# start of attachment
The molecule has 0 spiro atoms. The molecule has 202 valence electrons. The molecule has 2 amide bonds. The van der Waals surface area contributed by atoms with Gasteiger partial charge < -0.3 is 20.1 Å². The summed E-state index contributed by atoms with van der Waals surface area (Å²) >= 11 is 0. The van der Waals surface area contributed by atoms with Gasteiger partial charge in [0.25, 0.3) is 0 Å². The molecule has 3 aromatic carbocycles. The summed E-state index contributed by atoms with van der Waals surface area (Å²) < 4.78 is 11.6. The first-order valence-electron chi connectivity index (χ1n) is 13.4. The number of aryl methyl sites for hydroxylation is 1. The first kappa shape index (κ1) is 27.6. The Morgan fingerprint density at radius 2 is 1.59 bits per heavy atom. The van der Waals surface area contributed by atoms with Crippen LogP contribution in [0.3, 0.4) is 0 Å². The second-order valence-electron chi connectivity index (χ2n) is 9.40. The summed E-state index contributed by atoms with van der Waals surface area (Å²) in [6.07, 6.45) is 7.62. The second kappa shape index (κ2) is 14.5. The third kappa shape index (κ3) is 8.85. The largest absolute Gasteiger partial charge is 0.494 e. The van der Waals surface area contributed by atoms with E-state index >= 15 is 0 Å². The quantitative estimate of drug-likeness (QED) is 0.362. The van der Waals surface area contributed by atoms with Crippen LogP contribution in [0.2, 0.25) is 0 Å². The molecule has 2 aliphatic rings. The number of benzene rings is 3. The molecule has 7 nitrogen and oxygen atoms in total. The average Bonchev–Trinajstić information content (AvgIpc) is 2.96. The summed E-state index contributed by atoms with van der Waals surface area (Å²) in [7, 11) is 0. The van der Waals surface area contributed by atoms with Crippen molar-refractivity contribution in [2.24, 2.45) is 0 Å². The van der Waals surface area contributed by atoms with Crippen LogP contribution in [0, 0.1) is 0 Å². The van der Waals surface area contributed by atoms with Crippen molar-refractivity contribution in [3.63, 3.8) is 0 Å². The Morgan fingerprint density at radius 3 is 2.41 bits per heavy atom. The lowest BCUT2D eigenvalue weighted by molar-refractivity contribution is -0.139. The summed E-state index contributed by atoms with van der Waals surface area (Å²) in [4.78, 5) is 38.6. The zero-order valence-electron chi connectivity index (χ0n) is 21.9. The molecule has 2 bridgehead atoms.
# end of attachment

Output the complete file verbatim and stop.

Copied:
The molecule has 0 spiro atoms. The molecule has 202 valence electrons. The molecule has 2 amide bonds. The van der Waals surface area contributed by atoms with Gasteiger partial charge < -0.3 is 20.1 Å². The summed E-state index contributed by atoms with van der Waals surface area (Å²) >= 11 is 0. The van der Waals surface area contributed by atoms with Gasteiger partial charge in [0.25, 0.3) is 0 Å². The molecule has 3 aromatic carbocycles. The summed E-state index contributed by atoms with van der Waals surface area (Å²) < 4.78 is 11.6. The first-order valence-electron chi connectivity index (χ1n) is 13.4. The number of aryl methyl sites for hydroxylation is 1. The first kappa shape index (κ1) is 27.6. The Morgan fingerprint density at radius 2 is 1.59 bits per heavy atom. The van der Waals surface area contributed by atoms with Crippen LogP contribution in [0.3, 0.4) is 0 Å². The second-order valence-electron chi connectivity index (χ2n) is 9.40. The summed E-state index contributed by atoms with van der Waals surface area (Å²) in [6.07, 6.45) is 7.62. The second kappa shape index (κ2) is 14.5. The third kappa shape index (κ3) is 8.85. The largest absolute Gasteiger partial charge is 0.494 e. The van der Waals surface area contributed by atoms with E-state index >= 15 is 0 Å². The quantitative estimate of drug-likeness (QED) is 0.362. The van der Waals surface area contributed by atoms with Crippen LogP contribution in [0.2, 0.25) is 0 Å². The molecule has 2 aliphatic rings. The number of benzene rings is 3. The molecule has 7 nitrogen and oxygen atoms in total. The average Bonchev–Trinajstić information content (AvgIpc) is 2.96. The summed E-state index contributed by atoms with van der Waals surface area (Å²) in [7, 11) is 0. The van der Waals surface area contributed by atoms with Crippen molar-refractivity contribution in [2.24, 2.45) is 0 Å². The van der Waals surface area contributed by atoms with Crippen LogP contribution in [0, 0.1) is 0 Å². The van der Waals surface area contributed by atoms with Crippen molar-refractivity contribution in [3.63, 3.8) is 0 Å². The Morgan fingerprint density at radius 3 is 2.41 bits per heavy atom. The lowest BCUT2D eigenvalue weighted by molar-refractivity contribution is -0.139. The summed E-state index contributed by atoms with van der Waals surface area (Å²) in [4.78, 5) is 38.6. The zero-order valence-electron chi connectivity index (χ0n) is 21.9. The molecule has 2 bridgehead atoms.